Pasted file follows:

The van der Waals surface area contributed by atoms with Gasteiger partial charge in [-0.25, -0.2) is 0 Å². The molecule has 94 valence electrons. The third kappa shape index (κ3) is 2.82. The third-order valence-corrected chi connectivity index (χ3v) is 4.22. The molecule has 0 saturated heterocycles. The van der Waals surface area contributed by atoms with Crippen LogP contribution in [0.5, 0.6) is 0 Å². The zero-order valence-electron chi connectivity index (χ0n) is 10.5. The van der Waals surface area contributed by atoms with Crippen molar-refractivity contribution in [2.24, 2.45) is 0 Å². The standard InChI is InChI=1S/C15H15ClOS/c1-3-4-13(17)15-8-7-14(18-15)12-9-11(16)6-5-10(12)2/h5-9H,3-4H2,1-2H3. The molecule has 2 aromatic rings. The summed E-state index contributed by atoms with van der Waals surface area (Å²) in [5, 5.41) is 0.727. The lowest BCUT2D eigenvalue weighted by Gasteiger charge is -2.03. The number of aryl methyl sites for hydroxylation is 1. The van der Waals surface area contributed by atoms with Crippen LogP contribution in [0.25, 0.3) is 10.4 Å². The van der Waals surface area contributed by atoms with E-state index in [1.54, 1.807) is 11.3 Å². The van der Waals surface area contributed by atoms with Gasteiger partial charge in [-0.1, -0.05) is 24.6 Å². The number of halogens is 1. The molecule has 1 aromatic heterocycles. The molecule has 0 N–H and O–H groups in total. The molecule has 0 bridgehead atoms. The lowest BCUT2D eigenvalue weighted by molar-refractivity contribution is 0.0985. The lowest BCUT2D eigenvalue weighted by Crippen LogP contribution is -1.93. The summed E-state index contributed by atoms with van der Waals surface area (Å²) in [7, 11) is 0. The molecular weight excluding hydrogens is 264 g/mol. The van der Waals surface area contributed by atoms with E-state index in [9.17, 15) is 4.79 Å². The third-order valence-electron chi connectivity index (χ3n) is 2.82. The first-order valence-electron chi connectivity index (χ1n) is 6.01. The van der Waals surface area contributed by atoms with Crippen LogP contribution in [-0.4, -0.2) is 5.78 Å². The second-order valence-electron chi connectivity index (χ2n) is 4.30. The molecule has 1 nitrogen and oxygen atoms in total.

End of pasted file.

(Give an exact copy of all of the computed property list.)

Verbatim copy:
The van der Waals surface area contributed by atoms with Gasteiger partial charge in [-0.25, -0.2) is 0 Å². The molecule has 94 valence electrons. The third kappa shape index (κ3) is 2.82. The third-order valence-corrected chi connectivity index (χ3v) is 4.22. The molecule has 0 saturated heterocycles. The van der Waals surface area contributed by atoms with Crippen LogP contribution in [0.5, 0.6) is 0 Å². The zero-order valence-electron chi connectivity index (χ0n) is 10.5. The van der Waals surface area contributed by atoms with Crippen molar-refractivity contribution in [2.24, 2.45) is 0 Å². The standard InChI is InChI=1S/C15H15ClOS/c1-3-4-13(17)15-8-7-14(18-15)12-9-11(16)6-5-10(12)2/h5-9H,3-4H2,1-2H3. The molecule has 2 aromatic rings. The summed E-state index contributed by atoms with van der Waals surface area (Å²) in [5, 5.41) is 0.727. The lowest BCUT2D eigenvalue weighted by Gasteiger charge is -2.03. The number of aryl methyl sites for hydroxylation is 1. The van der Waals surface area contributed by atoms with Crippen LogP contribution in [0.25, 0.3) is 10.4 Å². The van der Waals surface area contributed by atoms with E-state index in [1.54, 1.807) is 11.3 Å². The van der Waals surface area contributed by atoms with Gasteiger partial charge in [-0.1, -0.05) is 24.6 Å². The number of halogens is 1. The molecule has 1 aromatic heterocycles. The molecule has 0 N–H and O–H groups in total. The molecule has 0 bridgehead atoms. The lowest BCUT2D eigenvalue weighted by molar-refractivity contribution is 0.0985. The lowest BCUT2D eigenvalue weighted by Crippen LogP contribution is -1.93. The summed E-state index contributed by atoms with van der Waals surface area (Å²) in [7, 11) is 0. The molecular weight excluding hydrogens is 264 g/mol. The van der Waals surface area contributed by atoms with E-state index in [9.17, 15) is 4.79 Å². The third-order valence-electron chi connectivity index (χ3n) is 2.82. The first-order valence-electron chi connectivity index (χ1n) is 6.01. The van der Waals surface area contributed by atoms with Crippen LogP contribution in [-0.4, -0.2) is 5.78 Å². The second-order valence-electron chi connectivity index (χ2n) is 4.30. The molecule has 1 nitrogen and oxygen atoms in total.